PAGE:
Justice Department grant helps Newberry Township equip police with body cameras
The Newberry Township Police Department has equipped all of its officers with body cameras with the help of a grant from the Justice Department.
Chief Steven Lutz said all 17 members of the department have worn body cameras since last year, thanks in part to a $16,750 grant from the U.S. Department of Justice, in partnership with the Pennsylvania Chiefs’ of Police Association and the Pennsylvania Commission on Crime and Delinquency.
Lutz said it's becoming more common practice for police departments to issue body cameras to their officers.
"I just want to stress that our agency is trying to be transparent by placing these body cameras on the officers, and the cameras are there to not only protect the citizens of Newberry Township and the municipalities in which we serve as well as the individuals that visit out community, (but also) the officers (themselves)," Lutz said.
The department got the body cameras and trained for about two weeks in September before going live, Lutz said, adding the total cost of the project was $32,602.40, with the township paying for half and the grant covering half.
Police departments across the country having been operating under a microscope as the public protests and demands accountability for police-involved shootings or encounters that end in a death.
Lutz said that for his department, he believes body cameras can protect officers if there are complaints about their actions.
"I believe with everything that's occurring in our society, I believe the officers' actions and activities — it should be recorded," he said. "As we know, people are recording the police on a daily basis. It'd be nice to have the full account of what actually occurred."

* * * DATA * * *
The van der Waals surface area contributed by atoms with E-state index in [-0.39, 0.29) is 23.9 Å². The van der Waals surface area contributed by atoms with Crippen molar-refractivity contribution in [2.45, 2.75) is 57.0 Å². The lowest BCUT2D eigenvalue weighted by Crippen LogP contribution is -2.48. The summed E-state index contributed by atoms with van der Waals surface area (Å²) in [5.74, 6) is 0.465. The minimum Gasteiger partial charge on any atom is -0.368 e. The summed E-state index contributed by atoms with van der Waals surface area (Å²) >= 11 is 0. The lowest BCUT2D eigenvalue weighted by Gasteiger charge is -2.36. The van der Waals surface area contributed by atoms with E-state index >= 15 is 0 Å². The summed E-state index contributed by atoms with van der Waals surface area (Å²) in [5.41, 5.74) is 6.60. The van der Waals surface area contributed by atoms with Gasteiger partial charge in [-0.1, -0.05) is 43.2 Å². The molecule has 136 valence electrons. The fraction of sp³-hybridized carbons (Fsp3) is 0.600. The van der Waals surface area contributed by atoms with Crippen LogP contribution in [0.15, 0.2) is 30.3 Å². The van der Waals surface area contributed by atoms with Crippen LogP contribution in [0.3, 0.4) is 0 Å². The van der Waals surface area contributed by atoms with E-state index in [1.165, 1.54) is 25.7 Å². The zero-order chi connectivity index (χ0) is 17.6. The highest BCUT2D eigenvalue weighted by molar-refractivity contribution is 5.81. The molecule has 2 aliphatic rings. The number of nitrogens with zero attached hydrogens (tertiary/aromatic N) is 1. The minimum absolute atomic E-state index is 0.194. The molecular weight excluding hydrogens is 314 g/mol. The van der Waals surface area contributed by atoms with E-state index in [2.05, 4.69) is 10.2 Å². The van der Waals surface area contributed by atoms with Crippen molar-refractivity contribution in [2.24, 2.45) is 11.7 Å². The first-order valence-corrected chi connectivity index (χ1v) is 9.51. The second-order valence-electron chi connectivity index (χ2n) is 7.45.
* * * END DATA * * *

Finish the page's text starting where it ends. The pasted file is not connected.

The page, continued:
Lutz said the body cameras aren't set up to record 24/7 and are synced to the patrol car cameras, working in tandem.
"Our policy was vetted by outside parties. Our policy is consistent with the common practices of anybody else that uses body cameras in the United States," Lutz said. "But there was a strict guideline that needed to be met in order to secure that funding."
Lutz said officers can turn off their cameras for certain circumstances, such as talking to a confidential informant.
"In order to do so they need to — per policy — need to explain why they're turning it off. The policy doesn't allow them to just turn it off. They need to explain why they're turning it off prior to turning it off," he said.
The public can request a copy of the policy, Lutz said, and footage stays saved, depending on the case, for a maximum of 731 days and minimum of 90 days.
The York Dispatch requested a copy of the policy Thursday and received it later that day.
Lutz said the public can request to see the footage as long as the request meets Pennsylvania's open records law.
"Obviously if that video is part of an open investigation, it would just have to meet all the prongs of the Pennsylvania's Right-to-Know Law in order for us to release it," he said. "That's only because if there's an open investigation going on, it wouldn't be right to release the video."